Digital rehab proves promising for stroke recovery

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Digital rehab proves promising for stroke recovery

Prince of Wales Hospital trials touchscreen therapy.

Sydney’s Prince of Wales Hospital has begun trialling touchscreen rehabilitation devices to deliver therapeutic games for patients with acquired brain injuries like strokes.

The solution, dubbed EDNA, was developed by researchers at RMIT University and the Australian Catholic University to improve early access to rehabilitation following a stroke and ongoing at-home care.

EDNA was initially designed for use with tabletop-sized touchscreen device, coupled with graspable tools of different shapes for therapeutic games that promote brain plasticity to help patients regain motor, cognitive and functional ability.

Game data is then collected in the cloud, meaning patients can use the device when they return home and therapists can remotely monitor their recovery.

“EDNA is the first upper-limb brain injury rehabilitation system to integrate clinic and home therapy to monitor recovery, so there’s great potential to transform the industry and improve outcomes for patients,” said RMIT’s lead researcher, associate professor Jonathan Duckworth.

“We designed EDNA so that patients could be doing therapy without it feeling like therapy.”

Prince of Wales is one of the hospitals currently engaged in a trial of smaller tablet devices to make EDNA more accessible by removing the need for a desk-sized touchscreen.

Occupational therapist at the Prince of Wales, Karin Vogel, said the digital platform is quite different from traditional therapy.

“I feel it’s making a great difference to patients’ upper limb or arm recovery, especially intensifying the level of practice targeting the wrists, the fingers,” Vogel said.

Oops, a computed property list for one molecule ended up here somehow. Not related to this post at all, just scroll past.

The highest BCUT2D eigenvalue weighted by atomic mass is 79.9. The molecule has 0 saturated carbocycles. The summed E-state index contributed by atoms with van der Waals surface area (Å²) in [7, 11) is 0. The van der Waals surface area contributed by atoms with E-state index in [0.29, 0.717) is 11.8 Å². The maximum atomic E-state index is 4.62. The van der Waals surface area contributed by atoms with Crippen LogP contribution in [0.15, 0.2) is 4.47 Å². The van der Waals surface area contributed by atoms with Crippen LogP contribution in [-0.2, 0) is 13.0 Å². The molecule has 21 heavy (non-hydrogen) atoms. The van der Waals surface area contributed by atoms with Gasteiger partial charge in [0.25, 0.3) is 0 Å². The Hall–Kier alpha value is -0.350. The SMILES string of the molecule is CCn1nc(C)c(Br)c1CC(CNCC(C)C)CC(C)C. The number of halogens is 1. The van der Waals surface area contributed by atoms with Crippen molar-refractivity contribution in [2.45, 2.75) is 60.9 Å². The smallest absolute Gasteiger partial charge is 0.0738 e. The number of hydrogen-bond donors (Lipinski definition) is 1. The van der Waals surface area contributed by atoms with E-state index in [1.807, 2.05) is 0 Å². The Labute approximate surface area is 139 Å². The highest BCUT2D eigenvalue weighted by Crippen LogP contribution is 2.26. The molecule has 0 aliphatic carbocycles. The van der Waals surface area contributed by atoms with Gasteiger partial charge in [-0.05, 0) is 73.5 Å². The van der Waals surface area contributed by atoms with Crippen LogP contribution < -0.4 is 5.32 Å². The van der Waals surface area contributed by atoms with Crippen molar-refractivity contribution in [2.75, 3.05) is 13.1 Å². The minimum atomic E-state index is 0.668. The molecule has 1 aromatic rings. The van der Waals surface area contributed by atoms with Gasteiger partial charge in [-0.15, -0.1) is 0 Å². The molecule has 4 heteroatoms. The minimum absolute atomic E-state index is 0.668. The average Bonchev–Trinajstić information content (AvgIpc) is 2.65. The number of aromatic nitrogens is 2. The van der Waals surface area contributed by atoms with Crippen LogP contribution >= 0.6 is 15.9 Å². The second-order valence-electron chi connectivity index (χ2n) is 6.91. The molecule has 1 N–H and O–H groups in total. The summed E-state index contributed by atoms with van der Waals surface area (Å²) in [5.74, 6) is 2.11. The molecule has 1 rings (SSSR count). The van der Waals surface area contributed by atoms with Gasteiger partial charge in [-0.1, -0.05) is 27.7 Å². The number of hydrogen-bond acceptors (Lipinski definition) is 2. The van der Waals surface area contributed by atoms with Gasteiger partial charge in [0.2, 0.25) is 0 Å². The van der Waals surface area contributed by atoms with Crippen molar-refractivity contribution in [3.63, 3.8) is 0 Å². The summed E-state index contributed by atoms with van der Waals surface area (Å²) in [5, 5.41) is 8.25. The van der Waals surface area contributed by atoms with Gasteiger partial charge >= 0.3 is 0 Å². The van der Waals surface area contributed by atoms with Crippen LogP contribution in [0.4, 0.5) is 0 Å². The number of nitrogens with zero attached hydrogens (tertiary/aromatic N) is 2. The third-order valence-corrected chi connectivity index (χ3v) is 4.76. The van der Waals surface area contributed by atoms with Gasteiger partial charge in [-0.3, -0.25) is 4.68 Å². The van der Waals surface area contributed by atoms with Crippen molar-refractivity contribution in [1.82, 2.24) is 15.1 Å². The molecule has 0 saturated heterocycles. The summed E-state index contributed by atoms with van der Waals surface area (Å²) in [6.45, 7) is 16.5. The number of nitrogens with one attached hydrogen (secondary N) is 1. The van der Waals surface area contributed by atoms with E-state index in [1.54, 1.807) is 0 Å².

“For me it’s been a great benefit. The fact that I can monitor patients’ performance and engagement with the technology online, it means I can service a greater amount of patients living at home in the community while I’m sitting at the office.

“I can see how often they’ve done it, how long they’ve done it, how long they’ve done it for, what elements they’ve used and if I need I can give them a ring and ask them to change things or I can change the prescription on the web as well.”

A randomised clinical trial showed stroke patients who incorporated EDNA into their treatment programs experienced an improvement two to three times greater than those who received only conventional therapy.

Duckworth said that while the results can't yet be used to predict longer-term recovery, the findings are promising and show the potential value of including EDNA as part of a therapy practices.

Dr Jeff Rogers, neuropsychologist and principle investigator of the project, said that the end goal of the research was for patients to be able to do the things that are important for them as independently as possible.

“In Australia about 50,000 people a year suffer stroke and about two-thirds to three-quarters of those people are left with significant movement difficulties and cognitive impairment - the overwhelming majority.

“What that means is stroke is a leading cause of disability here in Australia as well as worldwide.”

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